Libraries have always played multifaceted roles in their communities. They are not only resources for avid readers, but they are also places of refuge and teaching, spaces for communities to gather, and sources of help and comfort for many.
It seems only natural that these places where creative and caring people gather would also become fertile ground for innovation. Here are three ways that we are seeing libraries and the communities that gather around them overcoming barriers and advancing technology through innovation.
Library Vending Machines
The restrictions and heightened anxiety that came with the COVID-19 pandemic meant that libraries needed a no-contact method of reserving and collecting books so they could continue to serve their patrons, even when their doors were closed. For some libraries, book vending machines were an ideal solution.
Although they seem like a shiny new innovation, book vending machines have actually been around since 1822. They usually look a little like a package delivery locker, with a screen to manage your collection and compartments that contain the items that patrons requested. Some vending machines serve as pickup stations for preordered items, while others display the books available and allow you to choose on the spot. Some also have Wi-Fi, allowing patrons to download digital e-books and audiobooks.
But library vending machines offer a variety of advantages beyond mitigating pandemic risks. Some counties have used them as a way of offering library services in remote or hard-to-reach areas. Vending machines are cheaper to set up and run than a brick-and-mortar library branch, so some cash-strapped library systems have chosen them as a less resource-intensive lending option. Others have set up vending machines in the vicinity of their building in order to expand their reach and provide access even when the library is closed.
Of course, a library is much more than a book-lending outlet, so vending machines aren’t a replacement for a brick-and-mortar library, nor are they designed to be. They can, however, be a cost-effective way to provide basic library services, and they can bypass some barriers to education and inclusion in underserved areas.
Often aimed at school-aged children with an interest in technology, coding clubs give library patrons the chance to create animations or games using popular programming languages like Scratch, HTML, and Python.
These programs are especially important for children and teens from marginalized communities and underserved backgrounds. Jobs in the technology sector are highly sought after, and those with a privileged background have a head start thanks to better access to extracurricular activities and college education. These clubs allow patrons to build the capabilities they need to seek a career in the industry, to get creative, and to have fun while learning new skills.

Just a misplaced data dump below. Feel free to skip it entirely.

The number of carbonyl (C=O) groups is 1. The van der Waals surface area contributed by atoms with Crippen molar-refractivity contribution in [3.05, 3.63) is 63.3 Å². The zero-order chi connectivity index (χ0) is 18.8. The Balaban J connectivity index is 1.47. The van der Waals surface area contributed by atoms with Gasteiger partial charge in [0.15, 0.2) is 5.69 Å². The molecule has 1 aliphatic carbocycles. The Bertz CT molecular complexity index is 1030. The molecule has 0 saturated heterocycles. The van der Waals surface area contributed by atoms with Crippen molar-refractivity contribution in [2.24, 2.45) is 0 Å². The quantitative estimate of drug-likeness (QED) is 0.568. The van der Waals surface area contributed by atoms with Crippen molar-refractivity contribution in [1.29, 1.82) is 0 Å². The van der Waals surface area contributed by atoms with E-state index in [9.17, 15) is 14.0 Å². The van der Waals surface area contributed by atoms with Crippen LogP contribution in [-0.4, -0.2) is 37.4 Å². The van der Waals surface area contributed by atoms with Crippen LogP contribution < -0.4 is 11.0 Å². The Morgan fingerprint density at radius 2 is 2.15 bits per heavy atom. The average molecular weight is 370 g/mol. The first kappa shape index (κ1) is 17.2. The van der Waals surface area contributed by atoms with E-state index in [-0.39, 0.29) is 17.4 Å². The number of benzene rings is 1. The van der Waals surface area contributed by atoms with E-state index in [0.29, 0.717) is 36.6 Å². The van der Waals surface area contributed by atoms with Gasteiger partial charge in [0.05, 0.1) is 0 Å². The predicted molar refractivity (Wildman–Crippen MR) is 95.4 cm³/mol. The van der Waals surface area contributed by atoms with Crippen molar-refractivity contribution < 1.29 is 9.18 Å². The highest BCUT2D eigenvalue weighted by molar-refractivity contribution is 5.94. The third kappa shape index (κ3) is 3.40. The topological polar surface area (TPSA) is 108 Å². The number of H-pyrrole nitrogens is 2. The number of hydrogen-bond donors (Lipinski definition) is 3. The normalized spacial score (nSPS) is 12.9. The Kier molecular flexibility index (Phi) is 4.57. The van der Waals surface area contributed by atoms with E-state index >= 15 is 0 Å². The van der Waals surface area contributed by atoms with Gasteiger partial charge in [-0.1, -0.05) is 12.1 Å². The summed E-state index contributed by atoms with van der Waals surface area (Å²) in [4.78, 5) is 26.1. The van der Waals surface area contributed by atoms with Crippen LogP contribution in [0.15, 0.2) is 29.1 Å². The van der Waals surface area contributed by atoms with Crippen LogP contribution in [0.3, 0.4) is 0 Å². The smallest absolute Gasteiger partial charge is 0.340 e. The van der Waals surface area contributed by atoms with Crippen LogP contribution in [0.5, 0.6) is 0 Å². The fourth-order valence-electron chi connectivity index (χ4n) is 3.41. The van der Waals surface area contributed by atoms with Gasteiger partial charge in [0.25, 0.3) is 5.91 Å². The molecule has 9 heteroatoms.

An increasing number of tools and resources are available to aid in teaching kids how to code. One is the micro:bit. These tiny computers have a 5-by-5 grid of LED lights on one side, which can be programmed to display numbers, emoticons such as a smiley face, or any other pattern. They have various inputs and outputs, a light sensor, touchpad, and movement sensor. You can connect the micro:bit to a computer or tablet and use a special piece of software to program its behavior. Micro:bits can be programmed to serve as temperature sensors, pedometers, alarms, or anything else that makes use of the various inputs offered by the tool. In libraries in the UK, micro:bits are being loaned out and used as tools to allow children to learn the basics of code, and get a little creative with it along the way.
The podcast is becoming ever more popular since gaining traction in the mid-2000s. There is a podcast for any topic you could be interested in — from comedy to politics to storytelling and beyond — and libraries have wholeheartedly jumped on the trend.
Podcasts can be a great way of reaching new audiences, engaging those that wouldn't visit your physical location, and offering new content to your community. And they're a great way for library professionals to connect with one another.
Library podcasts range from book-club-style podcasts to interviews, library tech guides, and conversations that highlight inequalities within library-centric career paths. You can also use a podcast as a community-building tool, perhaps interviewing patrons or asking them what content they would like to see.
If you’re in need of inspiration, check out some nonprofit podcasts that have found success in their sectors.
Innovation in Libraries
Even in our rapidly changing world, libraries remain a pillar of many communities, thanks in large part to the flexibility and innovation of library staff. Library teams are constantly responding to the needs of their community, investing in technology and ideas to increase accessibility and resources for their patrons. We’re excited to see how these communities grow and thrive in 2022 and beyond.
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